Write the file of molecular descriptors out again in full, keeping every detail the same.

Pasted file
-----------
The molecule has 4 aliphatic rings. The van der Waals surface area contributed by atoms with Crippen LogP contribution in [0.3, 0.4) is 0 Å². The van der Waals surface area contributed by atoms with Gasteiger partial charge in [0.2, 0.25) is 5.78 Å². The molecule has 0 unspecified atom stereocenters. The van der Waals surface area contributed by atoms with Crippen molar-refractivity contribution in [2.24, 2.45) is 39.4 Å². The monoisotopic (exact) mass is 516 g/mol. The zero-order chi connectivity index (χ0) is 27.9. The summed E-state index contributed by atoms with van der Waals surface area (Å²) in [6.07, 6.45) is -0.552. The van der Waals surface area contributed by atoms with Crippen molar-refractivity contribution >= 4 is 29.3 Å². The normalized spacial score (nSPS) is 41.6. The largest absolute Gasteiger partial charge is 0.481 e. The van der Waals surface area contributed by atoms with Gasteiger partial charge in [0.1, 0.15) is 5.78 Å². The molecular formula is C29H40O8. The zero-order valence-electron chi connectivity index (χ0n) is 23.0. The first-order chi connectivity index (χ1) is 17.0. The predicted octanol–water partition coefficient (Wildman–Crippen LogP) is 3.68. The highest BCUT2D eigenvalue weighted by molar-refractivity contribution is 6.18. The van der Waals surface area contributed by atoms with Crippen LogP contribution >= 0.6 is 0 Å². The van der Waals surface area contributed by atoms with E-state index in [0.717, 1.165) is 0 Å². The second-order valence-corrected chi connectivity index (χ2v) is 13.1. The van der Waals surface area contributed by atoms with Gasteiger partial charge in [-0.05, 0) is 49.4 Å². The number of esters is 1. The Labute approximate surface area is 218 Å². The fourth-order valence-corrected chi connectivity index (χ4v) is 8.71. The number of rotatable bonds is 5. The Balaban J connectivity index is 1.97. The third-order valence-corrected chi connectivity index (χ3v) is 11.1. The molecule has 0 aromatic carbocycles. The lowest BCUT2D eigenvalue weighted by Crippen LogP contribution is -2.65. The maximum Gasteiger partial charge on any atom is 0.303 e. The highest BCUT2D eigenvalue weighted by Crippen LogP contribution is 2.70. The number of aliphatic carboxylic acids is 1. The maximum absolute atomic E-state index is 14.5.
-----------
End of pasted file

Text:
The molecule has 4 aliphatic rings. The van der Waals surface area contributed by atoms with Crippen LogP contribution in [0.3, 0.4) is 0 Å². The van der Waals surface area contributed by atoms with Gasteiger partial charge in [0.2, 0.25) is 5.78 Å². The molecule has 0 unspecified atom stereocenters. The van der Waals surface area contributed by atoms with Crippen molar-refractivity contribution in [2.24, 2.45) is 39.4 Å². The monoisotopic (exact) mass is 516 g/mol. The zero-order chi connectivity index (χ0) is 27.9. The summed E-state index contributed by atoms with van der Waals surface area (Å²) in [6.07, 6.45) is -0.552. The van der Waals surface area contributed by atoms with Crippen molar-refractivity contribution >= 4 is 29.3 Å². The normalized spacial score (nSPS) is 41.6. The largest absolute Gasteiger partial charge is 0.481 e. The van der Waals surface area contributed by atoms with Gasteiger partial charge in [0.1, 0.15) is 5.78 Å². The molecular formula is C29H40O8. The zero-order valence-electron chi connectivity index (χ0n) is 23.0. The first-order chi connectivity index (χ1) is 17.0. The predicted octanol–water partition coefficient (Wildman–Crippen LogP) is 3.68. The highest BCUT2D eigenvalue weighted by molar-refractivity contribution is 6.18. The van der Waals surface area contributed by atoms with Crippen LogP contribution >= 0.6 is 0 Å². The van der Waals surface area contributed by atoms with E-state index in [0.717, 1.165) is 0 Å². The second-order valence-corrected chi connectivity index (χ2v) is 13.1. The van der Waals surface area contributed by atoms with Gasteiger partial charge in [-0.05, 0) is 49.4 Å². The number of esters is 1. The Labute approximate surface area is 218 Å². The fourth-order valence-corrected chi connectivity index (χ4v) is 8.71. The number of rotatable bonds is 5. The Balaban J connectivity index is 1.97. The third-order valence-corrected chi connectivity index (χ3v) is 11.1. The molecule has 0 aromatic carbocycles. The lowest BCUT2D eigenvalue weighted by Crippen LogP contribution is -2.65. The maximum Gasteiger partial charge on any atom is 0.303 e. The highest BCUT2D eigenvalue weighted by Crippen LogP contribution is 2.70. The number of aliphatic carboxylic acids is 1. The maximum absolute atomic E-state index is 14.5.